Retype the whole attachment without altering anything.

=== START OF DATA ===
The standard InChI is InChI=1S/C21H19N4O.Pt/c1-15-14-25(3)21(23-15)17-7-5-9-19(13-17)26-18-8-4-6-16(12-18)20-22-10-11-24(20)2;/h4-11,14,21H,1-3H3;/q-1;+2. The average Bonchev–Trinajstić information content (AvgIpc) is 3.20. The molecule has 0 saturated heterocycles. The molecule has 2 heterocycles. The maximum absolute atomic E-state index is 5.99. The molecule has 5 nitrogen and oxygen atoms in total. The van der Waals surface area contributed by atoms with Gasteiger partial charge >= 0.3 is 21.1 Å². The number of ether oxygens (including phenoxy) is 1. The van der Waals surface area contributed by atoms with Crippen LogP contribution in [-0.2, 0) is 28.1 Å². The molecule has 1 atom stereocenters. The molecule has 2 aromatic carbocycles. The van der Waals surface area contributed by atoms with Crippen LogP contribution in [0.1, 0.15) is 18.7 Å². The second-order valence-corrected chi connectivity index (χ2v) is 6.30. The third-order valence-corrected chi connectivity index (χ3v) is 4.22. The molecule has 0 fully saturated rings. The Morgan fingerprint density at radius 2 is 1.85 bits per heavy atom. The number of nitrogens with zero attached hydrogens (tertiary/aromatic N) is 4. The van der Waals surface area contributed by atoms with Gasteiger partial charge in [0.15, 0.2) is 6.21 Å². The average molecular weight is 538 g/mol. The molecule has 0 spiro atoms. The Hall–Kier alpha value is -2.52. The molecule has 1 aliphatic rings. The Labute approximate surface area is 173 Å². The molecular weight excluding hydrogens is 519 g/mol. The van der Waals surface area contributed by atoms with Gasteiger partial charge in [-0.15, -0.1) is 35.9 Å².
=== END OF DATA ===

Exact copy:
The standard InChI is InChI=1S/C21H19N4O.Pt/c1-15-14-25(3)21(23-15)17-7-5-9-19(13-17)26-18-8-4-6-16(12-18)20-22-10-11-24(20)2;/h4-11,14,21H,1-3H3;/q-1;+2. The average Bonchev–Trinajstić information content (AvgIpc) is 3.20. The molecule has 0 saturated heterocycles. The molecule has 2 heterocycles. The maximum absolute atomic E-state index is 5.99. The molecule has 5 nitrogen and oxygen atoms in total. The van der Waals surface area contributed by atoms with Gasteiger partial charge >= 0.3 is 21.1 Å². The number of ether oxygens (including phenoxy) is 1. The van der Waals surface area contributed by atoms with Crippen LogP contribution in [-0.2, 0) is 28.1 Å². The molecule has 1 atom stereocenters. The molecule has 2 aromatic carbocycles. The van der Waals surface area contributed by atoms with Crippen LogP contribution in [0.1, 0.15) is 18.7 Å². The second-order valence-corrected chi connectivity index (χ2v) is 6.30. The third-order valence-corrected chi connectivity index (χ3v) is 4.22. The molecule has 0 fully saturated rings. The Morgan fingerprint density at radius 2 is 1.85 bits per heavy atom. The number of nitrogens with zero attached hydrogens (tertiary/aromatic N) is 4. The van der Waals surface area contributed by atoms with Gasteiger partial charge in [0.15, 0.2) is 6.21 Å². The average molecular weight is 538 g/mol. The molecule has 0 spiro atoms. The Hall–Kier alpha value is -2.52. The molecule has 1 aliphatic rings. The Labute approximate surface area is 173 Å². The molecular weight excluding hydrogens is 519 g/mol. The van der Waals surface area contributed by atoms with Gasteiger partial charge in [-0.15, -0.1) is 35.9 Å².